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Dot matrix character wizard

The dot matrix character wizard helps You with painting characters for text based displays, which have a character generator RAM. You may paint characters of the size 5x8 and 5x10 using this wizard. Figure 1 shows the wizard window.

Figure 1: The wizard window

The variable name determines the name of the variable which is used to store the information for the user defined characters. The type of that variable is determined by the Type field. A good choice is static prog_char. This type makes the avr-gcc store the information in the flash eeprom, where usually the program is stored. This helps You save RAM space in Your microcontroller. It is necessary to have the pgmspace.h header file included using the #include <avr/pgmspace.h> statement. Otherwise, the data type prog_char is not defined. If You insert the variable in a function, make sure to define the variable static. If it is defined outside of a function, the static keyword may be omitted.
The size of the characters, as used by Your display, can be defined by the radio buttons "5x8" and "5x10". Only the currently selected character will be changed. To add a character, press the "Add" button, to remove the currently selected character, press the "Remove" button. The order of the characters in the array may be changed by the "Up" and "Down" buttons.


To paint the currently selected character, use the green area in the left of the window. By clicking on it using the left mouse button draws a dark dot. Clicking on the right button clears the dot. You can also hold one of these buttons to draw continuously. You will see a small preview of all characters left of the numbers of the characters in the characters list view, as You can see in figure 2.
Another possibility is to draw the characters in an external program, using a 5x8 or 5x10 canvas respectively, and save the file to disk. Then use the konqueror, browse to the file You saved, drag the image, and drop it onto the green area. The KontrollerLab will accept that drop and paint a character according to that image (the image will be converted to greyscale and every pixel darker than 128 will be drawn as dark dot.)

A little example

Here is a little example to make it easier. The following code sets all 8 user-defined characters of a HD44780 based display using the library of Peter Fleury. This library can be added automatically in the KontrollerLab. How to do this is described in the dot matrix library wizard section. But, of course, You can also use another library for interfacing the display. This one is selected because it comes with the KontrollerLab and is very flexible and easy to use.

#include "dm_lcd.h"
#include <avr/pgmspace.h>

int main()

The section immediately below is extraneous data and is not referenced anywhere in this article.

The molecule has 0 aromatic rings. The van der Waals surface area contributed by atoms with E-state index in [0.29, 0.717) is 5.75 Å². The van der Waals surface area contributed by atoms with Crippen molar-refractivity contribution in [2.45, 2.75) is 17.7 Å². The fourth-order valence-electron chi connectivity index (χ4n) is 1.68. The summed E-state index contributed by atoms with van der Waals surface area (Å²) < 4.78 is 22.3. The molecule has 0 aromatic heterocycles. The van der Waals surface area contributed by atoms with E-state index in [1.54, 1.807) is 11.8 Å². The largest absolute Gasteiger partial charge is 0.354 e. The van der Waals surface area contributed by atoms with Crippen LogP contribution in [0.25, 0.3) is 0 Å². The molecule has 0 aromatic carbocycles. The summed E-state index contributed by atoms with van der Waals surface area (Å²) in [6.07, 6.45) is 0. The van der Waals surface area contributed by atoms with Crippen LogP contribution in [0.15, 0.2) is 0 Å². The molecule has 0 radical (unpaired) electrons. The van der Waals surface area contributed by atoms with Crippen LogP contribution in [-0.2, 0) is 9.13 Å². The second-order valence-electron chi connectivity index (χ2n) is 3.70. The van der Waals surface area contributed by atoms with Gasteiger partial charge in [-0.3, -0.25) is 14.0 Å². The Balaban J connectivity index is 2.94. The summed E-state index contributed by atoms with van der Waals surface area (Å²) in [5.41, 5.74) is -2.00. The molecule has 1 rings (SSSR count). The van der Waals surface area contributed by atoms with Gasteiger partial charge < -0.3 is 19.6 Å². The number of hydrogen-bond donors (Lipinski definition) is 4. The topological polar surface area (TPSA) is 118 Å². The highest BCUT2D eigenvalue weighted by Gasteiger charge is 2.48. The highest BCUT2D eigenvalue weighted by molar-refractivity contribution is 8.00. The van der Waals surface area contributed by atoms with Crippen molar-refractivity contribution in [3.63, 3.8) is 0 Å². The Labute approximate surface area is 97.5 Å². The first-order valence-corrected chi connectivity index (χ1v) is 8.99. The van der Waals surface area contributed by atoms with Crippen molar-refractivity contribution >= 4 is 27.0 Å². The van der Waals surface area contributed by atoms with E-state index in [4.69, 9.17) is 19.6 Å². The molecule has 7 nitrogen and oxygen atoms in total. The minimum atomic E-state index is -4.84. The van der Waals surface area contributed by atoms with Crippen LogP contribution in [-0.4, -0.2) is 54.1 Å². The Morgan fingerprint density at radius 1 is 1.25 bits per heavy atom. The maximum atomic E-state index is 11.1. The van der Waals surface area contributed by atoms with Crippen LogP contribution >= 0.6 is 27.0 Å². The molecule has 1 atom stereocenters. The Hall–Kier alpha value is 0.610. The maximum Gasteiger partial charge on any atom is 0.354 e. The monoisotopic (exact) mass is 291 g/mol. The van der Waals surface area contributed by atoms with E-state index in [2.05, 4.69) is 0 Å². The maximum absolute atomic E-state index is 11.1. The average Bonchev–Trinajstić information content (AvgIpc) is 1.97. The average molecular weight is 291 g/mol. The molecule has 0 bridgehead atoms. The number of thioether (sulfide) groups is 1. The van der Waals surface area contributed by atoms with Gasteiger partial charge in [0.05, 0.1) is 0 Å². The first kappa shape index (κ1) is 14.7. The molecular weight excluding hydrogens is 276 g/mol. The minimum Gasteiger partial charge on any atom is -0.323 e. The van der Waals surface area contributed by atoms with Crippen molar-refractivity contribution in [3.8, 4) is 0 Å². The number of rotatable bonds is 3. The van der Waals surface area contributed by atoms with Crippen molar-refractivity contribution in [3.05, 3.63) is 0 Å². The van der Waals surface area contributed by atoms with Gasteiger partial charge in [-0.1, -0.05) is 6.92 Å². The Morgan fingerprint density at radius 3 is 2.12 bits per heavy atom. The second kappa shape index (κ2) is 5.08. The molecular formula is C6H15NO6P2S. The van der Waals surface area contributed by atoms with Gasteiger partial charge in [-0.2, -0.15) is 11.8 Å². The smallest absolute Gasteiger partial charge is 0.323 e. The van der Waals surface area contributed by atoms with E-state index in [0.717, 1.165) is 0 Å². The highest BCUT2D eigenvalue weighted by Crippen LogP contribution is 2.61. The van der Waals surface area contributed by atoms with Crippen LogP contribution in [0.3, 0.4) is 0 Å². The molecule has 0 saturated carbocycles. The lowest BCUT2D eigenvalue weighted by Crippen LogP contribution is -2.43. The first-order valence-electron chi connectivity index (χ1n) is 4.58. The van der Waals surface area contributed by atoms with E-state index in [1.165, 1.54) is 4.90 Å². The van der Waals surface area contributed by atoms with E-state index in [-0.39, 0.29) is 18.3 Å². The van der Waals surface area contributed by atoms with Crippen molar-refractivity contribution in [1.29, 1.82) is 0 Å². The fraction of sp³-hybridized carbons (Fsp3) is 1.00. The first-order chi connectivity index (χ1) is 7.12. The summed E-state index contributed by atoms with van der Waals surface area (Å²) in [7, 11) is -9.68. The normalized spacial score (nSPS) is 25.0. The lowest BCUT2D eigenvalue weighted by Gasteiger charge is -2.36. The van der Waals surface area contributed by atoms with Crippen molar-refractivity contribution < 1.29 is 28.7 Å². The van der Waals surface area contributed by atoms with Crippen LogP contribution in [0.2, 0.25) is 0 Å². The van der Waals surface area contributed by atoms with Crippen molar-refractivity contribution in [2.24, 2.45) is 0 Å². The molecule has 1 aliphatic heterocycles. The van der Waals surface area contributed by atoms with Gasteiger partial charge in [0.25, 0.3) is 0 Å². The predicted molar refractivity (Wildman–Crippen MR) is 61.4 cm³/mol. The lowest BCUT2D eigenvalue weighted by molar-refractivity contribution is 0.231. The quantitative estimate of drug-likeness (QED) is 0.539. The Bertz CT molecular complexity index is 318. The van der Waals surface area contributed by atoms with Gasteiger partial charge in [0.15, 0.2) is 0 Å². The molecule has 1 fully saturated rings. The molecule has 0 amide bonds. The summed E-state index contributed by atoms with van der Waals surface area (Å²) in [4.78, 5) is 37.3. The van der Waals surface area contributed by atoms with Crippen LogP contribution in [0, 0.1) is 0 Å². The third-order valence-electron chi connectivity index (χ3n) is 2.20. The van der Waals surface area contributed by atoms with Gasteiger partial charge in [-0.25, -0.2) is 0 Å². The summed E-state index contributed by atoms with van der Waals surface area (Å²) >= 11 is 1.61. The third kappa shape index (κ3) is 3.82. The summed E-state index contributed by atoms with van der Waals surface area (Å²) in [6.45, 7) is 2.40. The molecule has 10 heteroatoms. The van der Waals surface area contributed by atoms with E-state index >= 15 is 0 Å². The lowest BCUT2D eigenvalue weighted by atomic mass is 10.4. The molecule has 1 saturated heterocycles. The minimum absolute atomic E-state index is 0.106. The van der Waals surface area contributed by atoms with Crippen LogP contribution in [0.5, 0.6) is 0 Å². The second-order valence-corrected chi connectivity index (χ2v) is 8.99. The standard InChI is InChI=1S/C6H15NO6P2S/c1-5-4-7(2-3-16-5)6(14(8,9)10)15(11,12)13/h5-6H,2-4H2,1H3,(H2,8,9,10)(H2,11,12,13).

// WIZARD CODE Do not edit the lines below.
    // Otherwise the wizard may be unable to reread the settings.
    static prog_char newChar[] = { 0x3, 0x5, 0x9, 0x11, 0x9, 0x5, 0x3,
                                   0x0, 0xe, 0xe, 0xe, 0xe, 0xe, 0x1f,
                                   0xe, 0x4, 0x4, 0xe, 0x1f, 0xe, 0xe,
                                   0xe, 0xe, 0xe, 0x0, 0x4, 0x1e, 0x1f,
                                   0x1e, 0x4, 0x0, 0x0, 0x0, 0x4, 0xf,
                                   0x1f, 0xf, 0x4, 0x0, 0x0, 0x1, 0xe,
                                   0xe, 0x5, 0x4, 0x4, 0xa, 0x11, 0x1,
                                   0x2, 0x2, 0x4, 0x14, 0x8, 0x8, 0x0,
                                   0x7, 0x8, 0x1e, 0x8, 0x1e, 0x8, 0x7,
                                   0x0 };

    uint8_t addressCounter=0;

    lcd_puts("CG-RAM  ");
    lcd_puts("\x1\x2\x3\x4\x5\x6\x7\nHello world!\0");

    for (addressCounter=0;addressCounter<64;addressCounter++)
        lcd_data( pgm_read_byte(&newChar[ addressCounter ]) );

    while (1)
Listing 1: The example code

The code is organized as follows: First, the user defined characters are defined. Then, the display is initialized and cleared, using the lcd_clrscr(); command. After that, the cursor is set to the first position, and then we write "CG-RAM " to the display. Now, we send a 0 (the binary number, not ASCII "0"!) to the display. This signalizes the display to show the first user-defined character here, which has the index 0. This cannot be done by the lcd_puts command, because lcd_puts expects a null-terminated string, and would misinterpret the 0. Afterwards, we write all user-defined characters to the line, one after the other. Then, we write a "Hello World!" to the second line.
Now we have to tell the display, how the user-defined characters should look like. This is done by the for loop. It sets the CG RAM address, using the lcd_command statement, and then writes one byte of the user-defined character array to the display.

When You open the wizard while the cursor is in one of the lines between // WIZARD CODE Do not edit the lines below. and // END OF WIZARD CODE, then the wizard window will come up as shown in figure 2. It automatically reads in the data from the file. If You change the characters, and click "OK", these lines will get changed accordingly.

Figure 2: The wizard window when started while the cursor is on the line where newChar[] is defined.

The result of the little example is shown in figure 3.

Figure 3: The result of the example

This site was created using free software only:
The GIMP, Quanta, KPovModeler and Povray.